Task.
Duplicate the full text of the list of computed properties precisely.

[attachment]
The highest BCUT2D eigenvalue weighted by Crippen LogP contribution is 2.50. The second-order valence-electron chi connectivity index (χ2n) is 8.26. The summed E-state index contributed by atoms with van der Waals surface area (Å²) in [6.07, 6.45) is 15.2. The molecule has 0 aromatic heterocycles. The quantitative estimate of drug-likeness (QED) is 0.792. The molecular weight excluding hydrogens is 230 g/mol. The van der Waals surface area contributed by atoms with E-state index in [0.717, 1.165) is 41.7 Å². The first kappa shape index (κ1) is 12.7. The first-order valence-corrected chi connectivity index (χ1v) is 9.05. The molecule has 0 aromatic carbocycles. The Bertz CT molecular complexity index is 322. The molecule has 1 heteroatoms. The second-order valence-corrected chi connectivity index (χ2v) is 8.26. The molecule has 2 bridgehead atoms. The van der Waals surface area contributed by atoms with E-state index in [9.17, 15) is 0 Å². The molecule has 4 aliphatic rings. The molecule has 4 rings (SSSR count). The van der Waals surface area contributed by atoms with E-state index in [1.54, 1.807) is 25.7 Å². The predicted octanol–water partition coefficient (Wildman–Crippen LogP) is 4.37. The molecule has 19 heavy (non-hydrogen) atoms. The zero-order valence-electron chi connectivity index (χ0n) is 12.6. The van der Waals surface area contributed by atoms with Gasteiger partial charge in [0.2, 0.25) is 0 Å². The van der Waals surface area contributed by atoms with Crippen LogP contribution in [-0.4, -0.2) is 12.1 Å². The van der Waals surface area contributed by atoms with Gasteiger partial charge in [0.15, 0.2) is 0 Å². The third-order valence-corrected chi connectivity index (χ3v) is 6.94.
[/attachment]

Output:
The highest BCUT2D eigenvalue weighted by Crippen LogP contribution is 2.50. The second-order valence-electron chi connectivity index (χ2n) is 8.26. The summed E-state index contributed by atoms with van der Waals surface area (Å²) in [6.07, 6.45) is 15.2. The molecule has 0 aromatic heterocycles. The quantitative estimate of drug-likeness (QED) is 0.792. The molecular weight excluding hydrogens is 230 g/mol. The van der Waals surface area contributed by atoms with E-state index in [0.717, 1.165) is 41.7 Å². The first kappa shape index (κ1) is 12.7. The first-order valence-corrected chi connectivity index (χ1v) is 9.05. The molecule has 0 aromatic carbocycles. The Bertz CT molecular complexity index is 322. The molecule has 1 heteroatoms. The second-order valence-corrected chi connectivity index (χ2v) is 8.26. The molecule has 2 bridgehead atoms. The van der Waals surface area contributed by atoms with E-state index in [9.17, 15) is 0 Å². The molecule has 4 aliphatic rings. The molecule has 4 rings (SSSR count). The van der Waals surface area contributed by atoms with E-state index in [1.54, 1.807) is 25.7 Å². The predicted octanol–water partition coefficient (Wildman–Crippen LogP) is 4.37. The molecule has 19 heavy (non-hydrogen) atoms. The zero-order valence-electron chi connectivity index (χ0n) is 12.6. The van der Waals surface area contributed by atoms with Gasteiger partial charge in [0.2, 0.25) is 0 Å². The van der Waals surface area contributed by atoms with Crippen LogP contribution in [-0.4, -0.2) is 12.1 Å². The van der Waals surface area contributed by atoms with Gasteiger partial charge in [0.15, 0.2) is 0 Å². The third-order valence-corrected chi connectivity index (χ3v) is 6.94.